1 Introduction

Honey is an appreciated natural gift to humankind, derived entirely from honeybees. Honey is the by-product of nectar collected by bees from flowers, with the addition of some digestive enzymes produced by the honeybees themselves. Honey is a natural antioxidant composed of sugars, water, proteins, vitamins, minerals, flavonoids, polyphenolic compounds, and plant derivatives [1, 2]. Its antioxidant properties help prevent cardiovascular diseases, cancer, cataracts, mutations in DNA structure, skin ulcers, gastrointestinal disorders, and inflammatory processes [3,4,5,6,7]. The antioxidant effects are initiated by the components phenolic acid, polyphenols, enzymes, vitamins, and amino acids [8]. The antioxidant content of honey varies based on its floral origin, climatic conditions, processing method, and handling [9, 10]. The antioxidant activity of honey can be measured using various methods, such as DPPH, FRAP, AEAC, ORAC, and TEAC [4, 6, 11,12,13]. The dark honey showed higher phenolic content and better antioxidant activity than amber and light honey samples [14]. The colour intensity of honey is positively correlated with its antioxidant activity and phenolic content [14]. Honey samples collected from higher altitude regions have higher antioxidant potential than those collected from lower altitude regions [15,16,17,18,19].

Honey has been used since ancient times as a medicine to treat various human diseases, including infections. It has antimicrobial properties due to its low water content, high osmolarity, low pH, and hydrogen peroxide content. The botanical origin of honey may be responsible for its antibacterial properties, and many types of honey are sold with a standardised level of antimicrobial capacity. Manuka honey has been found to have an inhibitory effect on approximately 60 species of bacteria [20,21,22,23,24,25]. Studies have reported the chemical composition of pure honey and its role in antibacterial effects on different bacterial isolates viz. Staphylococcus aureans, Salmonella typhi, Escherichia coli, Klebsiella pneumonia and Pseudomonas aeruginosa [26]. There is an urgent need to develop alternative antimicrobials to overcome antimicrobial resistance. This study aims to fill that gap and provide evidence for improving beekeeping practices.

2 Material and methods

2.1 Feeding of stimulative diets

A weighted quantity of formulated diet was fed to bee colonies during the summer dearth period. The formulated diet was provided using the standard top bar method, which is the most widely accepted method of feeding [27,28,29,30,31]. After being wrapped in butter paper, Patties were placed on the top bars of the bee hive (Fig. 1). Paper was punctured at several places from the lower sides of the packet for bees to feed upon the diet. The small amounts of feeding material leak out from the holes of the pack so that the bees get attracted to feed upon the diet containing defatted soybean flour, parched gram, brewer’s yeast, protein hydrolysate powder, sugar and honey.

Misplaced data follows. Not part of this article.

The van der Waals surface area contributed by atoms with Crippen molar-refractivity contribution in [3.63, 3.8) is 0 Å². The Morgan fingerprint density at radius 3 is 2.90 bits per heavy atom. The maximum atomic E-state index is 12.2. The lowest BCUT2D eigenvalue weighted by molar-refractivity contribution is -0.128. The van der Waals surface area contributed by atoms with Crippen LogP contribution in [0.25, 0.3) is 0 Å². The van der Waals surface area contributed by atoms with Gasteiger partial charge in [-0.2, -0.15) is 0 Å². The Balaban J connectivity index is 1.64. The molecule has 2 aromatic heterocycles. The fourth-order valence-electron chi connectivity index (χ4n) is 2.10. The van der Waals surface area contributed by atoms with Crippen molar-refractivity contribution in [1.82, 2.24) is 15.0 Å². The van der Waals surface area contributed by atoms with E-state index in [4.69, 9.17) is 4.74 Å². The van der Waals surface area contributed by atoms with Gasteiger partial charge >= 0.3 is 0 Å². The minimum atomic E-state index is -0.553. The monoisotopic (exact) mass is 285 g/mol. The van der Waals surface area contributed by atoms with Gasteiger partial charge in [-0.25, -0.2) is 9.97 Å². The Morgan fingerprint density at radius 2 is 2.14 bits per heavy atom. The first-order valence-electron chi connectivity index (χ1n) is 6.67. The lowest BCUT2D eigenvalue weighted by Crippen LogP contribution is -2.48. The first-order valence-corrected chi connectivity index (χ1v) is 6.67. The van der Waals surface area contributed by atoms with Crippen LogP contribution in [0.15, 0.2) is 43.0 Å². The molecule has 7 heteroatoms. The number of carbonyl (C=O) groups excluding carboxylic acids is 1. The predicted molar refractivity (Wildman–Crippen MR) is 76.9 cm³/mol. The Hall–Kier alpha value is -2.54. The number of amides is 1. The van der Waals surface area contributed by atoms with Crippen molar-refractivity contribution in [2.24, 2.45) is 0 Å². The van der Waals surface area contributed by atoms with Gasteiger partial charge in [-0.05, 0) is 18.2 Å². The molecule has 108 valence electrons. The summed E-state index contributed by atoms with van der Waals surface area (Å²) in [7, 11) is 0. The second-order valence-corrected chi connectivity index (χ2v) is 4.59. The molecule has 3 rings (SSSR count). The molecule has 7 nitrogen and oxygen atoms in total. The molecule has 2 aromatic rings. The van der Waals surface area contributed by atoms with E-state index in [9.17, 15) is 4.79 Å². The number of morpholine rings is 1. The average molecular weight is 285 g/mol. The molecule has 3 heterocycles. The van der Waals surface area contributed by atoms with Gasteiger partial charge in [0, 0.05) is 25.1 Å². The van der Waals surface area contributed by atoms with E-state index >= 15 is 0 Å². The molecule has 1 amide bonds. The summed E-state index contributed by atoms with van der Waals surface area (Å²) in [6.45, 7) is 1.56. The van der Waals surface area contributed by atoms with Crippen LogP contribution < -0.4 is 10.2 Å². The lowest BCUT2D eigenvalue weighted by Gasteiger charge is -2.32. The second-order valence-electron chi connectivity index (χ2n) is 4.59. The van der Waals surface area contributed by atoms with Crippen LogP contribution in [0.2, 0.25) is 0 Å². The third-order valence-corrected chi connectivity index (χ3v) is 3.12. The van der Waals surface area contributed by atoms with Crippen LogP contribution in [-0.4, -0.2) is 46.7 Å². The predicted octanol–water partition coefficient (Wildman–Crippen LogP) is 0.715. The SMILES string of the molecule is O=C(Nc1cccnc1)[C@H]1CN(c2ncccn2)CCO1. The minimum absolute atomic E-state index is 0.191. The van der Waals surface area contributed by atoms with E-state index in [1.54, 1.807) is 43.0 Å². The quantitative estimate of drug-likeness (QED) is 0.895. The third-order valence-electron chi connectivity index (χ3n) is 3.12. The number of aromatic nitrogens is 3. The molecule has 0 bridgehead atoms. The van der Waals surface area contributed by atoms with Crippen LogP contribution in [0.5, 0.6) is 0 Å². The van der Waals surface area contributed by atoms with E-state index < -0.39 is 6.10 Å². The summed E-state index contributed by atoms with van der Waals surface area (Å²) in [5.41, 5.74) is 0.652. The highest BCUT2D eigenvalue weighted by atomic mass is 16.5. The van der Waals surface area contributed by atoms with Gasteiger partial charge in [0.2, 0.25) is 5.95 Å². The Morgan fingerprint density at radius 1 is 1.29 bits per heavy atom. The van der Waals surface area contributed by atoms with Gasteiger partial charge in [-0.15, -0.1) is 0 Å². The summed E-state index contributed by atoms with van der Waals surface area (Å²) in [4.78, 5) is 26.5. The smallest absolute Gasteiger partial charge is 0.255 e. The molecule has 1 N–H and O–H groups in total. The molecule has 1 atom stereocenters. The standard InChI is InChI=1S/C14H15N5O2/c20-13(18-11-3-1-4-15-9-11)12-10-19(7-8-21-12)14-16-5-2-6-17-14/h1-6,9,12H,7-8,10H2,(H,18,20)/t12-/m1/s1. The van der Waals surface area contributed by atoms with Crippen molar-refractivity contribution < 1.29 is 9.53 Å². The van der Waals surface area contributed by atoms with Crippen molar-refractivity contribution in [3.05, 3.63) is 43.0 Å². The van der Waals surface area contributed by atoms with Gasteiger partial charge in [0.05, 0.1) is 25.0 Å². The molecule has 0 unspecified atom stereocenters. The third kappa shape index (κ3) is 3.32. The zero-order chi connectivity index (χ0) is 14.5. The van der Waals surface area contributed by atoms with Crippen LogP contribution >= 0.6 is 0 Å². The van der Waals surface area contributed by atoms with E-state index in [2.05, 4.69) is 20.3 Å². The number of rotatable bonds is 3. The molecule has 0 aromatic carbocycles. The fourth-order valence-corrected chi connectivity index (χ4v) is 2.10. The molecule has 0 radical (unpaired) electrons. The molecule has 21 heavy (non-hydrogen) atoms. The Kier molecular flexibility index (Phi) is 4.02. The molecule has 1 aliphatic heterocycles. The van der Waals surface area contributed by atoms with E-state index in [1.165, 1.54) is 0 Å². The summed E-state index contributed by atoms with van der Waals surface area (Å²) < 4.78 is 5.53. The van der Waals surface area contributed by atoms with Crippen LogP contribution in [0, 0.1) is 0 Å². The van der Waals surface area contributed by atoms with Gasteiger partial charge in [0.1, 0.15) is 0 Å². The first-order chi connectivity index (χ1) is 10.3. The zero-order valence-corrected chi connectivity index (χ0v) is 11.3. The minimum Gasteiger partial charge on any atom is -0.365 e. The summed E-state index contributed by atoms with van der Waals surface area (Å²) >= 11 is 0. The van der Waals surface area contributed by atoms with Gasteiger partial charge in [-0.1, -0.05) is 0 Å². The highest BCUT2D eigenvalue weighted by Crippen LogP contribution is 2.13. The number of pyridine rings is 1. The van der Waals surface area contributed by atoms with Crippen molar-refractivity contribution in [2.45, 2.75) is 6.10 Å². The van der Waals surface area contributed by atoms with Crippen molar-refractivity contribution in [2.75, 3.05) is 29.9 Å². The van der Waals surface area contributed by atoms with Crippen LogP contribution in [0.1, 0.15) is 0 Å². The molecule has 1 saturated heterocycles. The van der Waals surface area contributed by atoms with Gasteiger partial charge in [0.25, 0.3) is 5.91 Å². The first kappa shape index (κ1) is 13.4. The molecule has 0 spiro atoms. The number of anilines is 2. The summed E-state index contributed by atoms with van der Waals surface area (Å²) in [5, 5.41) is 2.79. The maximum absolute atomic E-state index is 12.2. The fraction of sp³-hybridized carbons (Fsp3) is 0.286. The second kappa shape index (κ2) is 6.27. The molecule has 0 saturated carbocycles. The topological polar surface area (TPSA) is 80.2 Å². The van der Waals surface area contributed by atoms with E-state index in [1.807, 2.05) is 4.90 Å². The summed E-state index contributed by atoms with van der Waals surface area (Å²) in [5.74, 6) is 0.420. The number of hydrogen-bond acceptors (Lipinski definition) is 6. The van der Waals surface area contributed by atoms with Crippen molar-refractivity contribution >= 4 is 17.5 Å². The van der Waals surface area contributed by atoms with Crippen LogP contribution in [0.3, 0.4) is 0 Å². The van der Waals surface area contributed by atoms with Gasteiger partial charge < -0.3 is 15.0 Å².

Fig. 1
figure 1

Feeding of stimulative diets in patty form

Patties were replaced weekly and the leftover residue (if any) was weighed on a high precision Electronic Balance (Model JAX) to calculate the amount of diet consumed by the bees during 1 week time.

2.2 Collection of honey samples

Extraction of honey was done with the help of a honey extractor. Honey was collected from all the colonies including experimental and control at two stages: (i) Pre-feeding (before feeding the bees with stimulative diets) (ii) post-feeding (after feeding the bees with stimulative diets) and kept in tight glass jars.

2.3 Analysis of antioxidant and antibacterial activity of honey

To evaluate the quality of honey produced by the stimulative diets ingested by honey bees (Apis mellifera). We have studied the antioxidant activity and antibacterial potential as per the method described below: -

2.4 Determination of the total antioxidant activity of honey

2.4.1 FRAP (Ferric reducing antioxidant power) assay

The FRAP assay, developed by Benzie and Strain (1996), is a method for measuring the total antioxidant power of biological fluids [32]. It was followed in the present study with little modifications. Two honey samples were treated with warm distilled water (1gm/10 ml warm distilled water). At low pH, the ferric 2, 4, 6-tripyridyl-s-triazine [Fe (III)—TPTZ] complex reduced to the ferrous 2, 4, 6-tripyridyl-s-triazine [Fe (II)-TPTZ] complex and then an intense blue colour developed. That was checked by measuring the change in absorption at 593 nm. The working FRAP reagent was prepared by mixing 10 volumes of 300 mmol/L acetate buffer, pH 3.6, with 1 volume of 10 mmol/L TPTZ in 40 mmol/L HCl and 1 volume of 20 mmol/L FeCl3. 200 µl of honey samples was mixed with 3 ml of freshly prepared FRAP reagent and incubated at 25 °C for 10 min. Then reading was taken at 593 nm wavelength against a blank that was prepared by using distilled water. The standard curve was prepared by using aqueous solutions of ferrous sulfate (100–2000 μM/l concentration) and the results were expressed as micromoles of ferrous equivalent (μmol Fe (II)) per kg of honey.

2.4.2 DPPH radical scavenging activity